I grew up watching 101 Dalmatians, but it was never a Disney film that I really latched onto, like The Lion King or the Jungle Book. Still, I have enough fond memories of it to really question why we were getting a sequel/prequel focused on the big villain of the piece. Sure, Cruella de Vil is a visually arresting character, and she has some classic moments (and has aged remarkably well; I had no idea how old the original was before watching some of the extras!), but she's hardly top 10 for interesting, nuanced Disney villains. She's a quirky old lady who prefers clothes over animals... why do I need a back story for that? Isn't it just a commentary on the excesses and inhumanity of wealth and capitalism?
Still, with Cruella coming to streaming services, and with a cast who I generally enjoy, we figured why not give it a go. I'd seen the trailers and gotten a strong Joker/Harley Quinn vibe, so figured this was just Disney trying to tap into that money-making zeitgeist. I was therefore quite surprised to find out that Cruella is actually a really solid film, with some great characters, and a genuinely interesting plot.
I thought Emma Stone was perfect throughout, and both Emma Thompson and Mark Strong clearly had a lot of fun, but where the cast really shone were with her found-family/henchmen, Jasper and Horace, played by Joel Fry (Game of Thrones) and Paul Walter Hauser (BlacKkKlansman) respectively. They were well written, interesting characters to begin with, but this duo of actors elevated them to really fascinating places and made every scene they were in an absolute joy. Comic timing, emotional impact, nuance, all somehow dialled up a notch. It would be unfair not to mention John McCrea (Everybody's Talking About Jamie) as well, who brings an element of real stagecraft and glamour to proceedings.
Layer on top of that some interesting plot twists, great pacing, and absolutely incredible design work, and Cruella really smashed my expectations out of the park. The sets are beautiful, the world-building is novel and interesting whilst remaining grounded, and the dresses are something else entirely, particularly the set-pieces used to upstage The Baroness. Cruella's perfectly framed feathered gown atop the taxi; the unfolding garbage train; the simplistic yet impactful motorbike ensemble; the fire reveal; and, of course, that twist about the jewelled insect carapaces – the creative team really outdid themselves on both plot inclusion and outright design.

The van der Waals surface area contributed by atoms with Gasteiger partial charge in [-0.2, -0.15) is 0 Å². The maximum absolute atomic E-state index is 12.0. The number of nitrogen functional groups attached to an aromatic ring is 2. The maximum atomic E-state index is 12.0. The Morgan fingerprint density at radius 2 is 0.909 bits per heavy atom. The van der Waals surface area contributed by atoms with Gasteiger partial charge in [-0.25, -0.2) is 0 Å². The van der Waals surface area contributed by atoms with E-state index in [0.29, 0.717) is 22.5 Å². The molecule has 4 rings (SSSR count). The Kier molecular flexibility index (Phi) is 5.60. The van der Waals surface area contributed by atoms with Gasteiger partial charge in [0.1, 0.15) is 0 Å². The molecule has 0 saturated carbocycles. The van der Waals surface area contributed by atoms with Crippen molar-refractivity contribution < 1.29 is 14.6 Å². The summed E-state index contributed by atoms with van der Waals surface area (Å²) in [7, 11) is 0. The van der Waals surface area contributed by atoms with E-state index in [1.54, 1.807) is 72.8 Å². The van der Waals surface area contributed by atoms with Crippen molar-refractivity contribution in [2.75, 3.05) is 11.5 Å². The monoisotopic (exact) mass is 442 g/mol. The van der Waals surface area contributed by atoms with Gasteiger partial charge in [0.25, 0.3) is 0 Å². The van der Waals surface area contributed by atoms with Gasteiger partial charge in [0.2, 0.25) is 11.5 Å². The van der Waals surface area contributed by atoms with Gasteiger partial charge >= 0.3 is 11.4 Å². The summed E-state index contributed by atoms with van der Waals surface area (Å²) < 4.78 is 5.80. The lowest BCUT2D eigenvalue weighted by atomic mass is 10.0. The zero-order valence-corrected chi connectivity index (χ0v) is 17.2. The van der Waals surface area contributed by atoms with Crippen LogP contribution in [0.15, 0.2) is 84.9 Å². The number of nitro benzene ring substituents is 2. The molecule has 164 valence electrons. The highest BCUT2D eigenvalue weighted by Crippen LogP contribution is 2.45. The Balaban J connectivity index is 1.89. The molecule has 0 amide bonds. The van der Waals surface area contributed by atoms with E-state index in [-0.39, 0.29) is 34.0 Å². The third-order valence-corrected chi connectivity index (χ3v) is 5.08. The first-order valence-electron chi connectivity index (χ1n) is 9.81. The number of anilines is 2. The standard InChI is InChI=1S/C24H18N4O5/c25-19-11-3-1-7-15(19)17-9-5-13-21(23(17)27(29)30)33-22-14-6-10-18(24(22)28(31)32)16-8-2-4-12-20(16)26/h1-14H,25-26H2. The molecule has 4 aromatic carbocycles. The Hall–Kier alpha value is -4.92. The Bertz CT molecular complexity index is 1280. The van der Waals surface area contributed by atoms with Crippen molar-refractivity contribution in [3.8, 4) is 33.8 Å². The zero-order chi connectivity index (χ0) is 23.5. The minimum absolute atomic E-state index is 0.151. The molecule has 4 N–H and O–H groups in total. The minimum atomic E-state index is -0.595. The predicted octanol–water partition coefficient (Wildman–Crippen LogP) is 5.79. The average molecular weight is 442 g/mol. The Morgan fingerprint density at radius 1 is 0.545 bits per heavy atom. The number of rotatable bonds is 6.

Honestly, the biggest issue I have with Cruella is that it's a prequel to 101 Dalmatians. I mean, the nods to the future film are largely subtle and quite fun (I'm sure I missed a few), rather than in-your-face, but that's not the problem. The problem is that this version of Cruella, Jasper, and Horace is just so much more interesting to the one we know she becomes, it creates unnecessary roadblocks for the story and characters. She has to end up slightly bitter and twisted in the mansion; her relationships have to devolve from heart-felt to business-like; her genius has to become subdued. All so that, by the end of the film, it's not utterly absurd that she would evolve into the pantomime villain of the original animation. It's a shame, because outside of that remit I think Cruella could have been something much more special. It takes the same approach of reinvention as Maleficent but, thanks to a fantastic cast and creative team, elevates itself well beyond its source material, yet can never truly break free of those chains and expectations.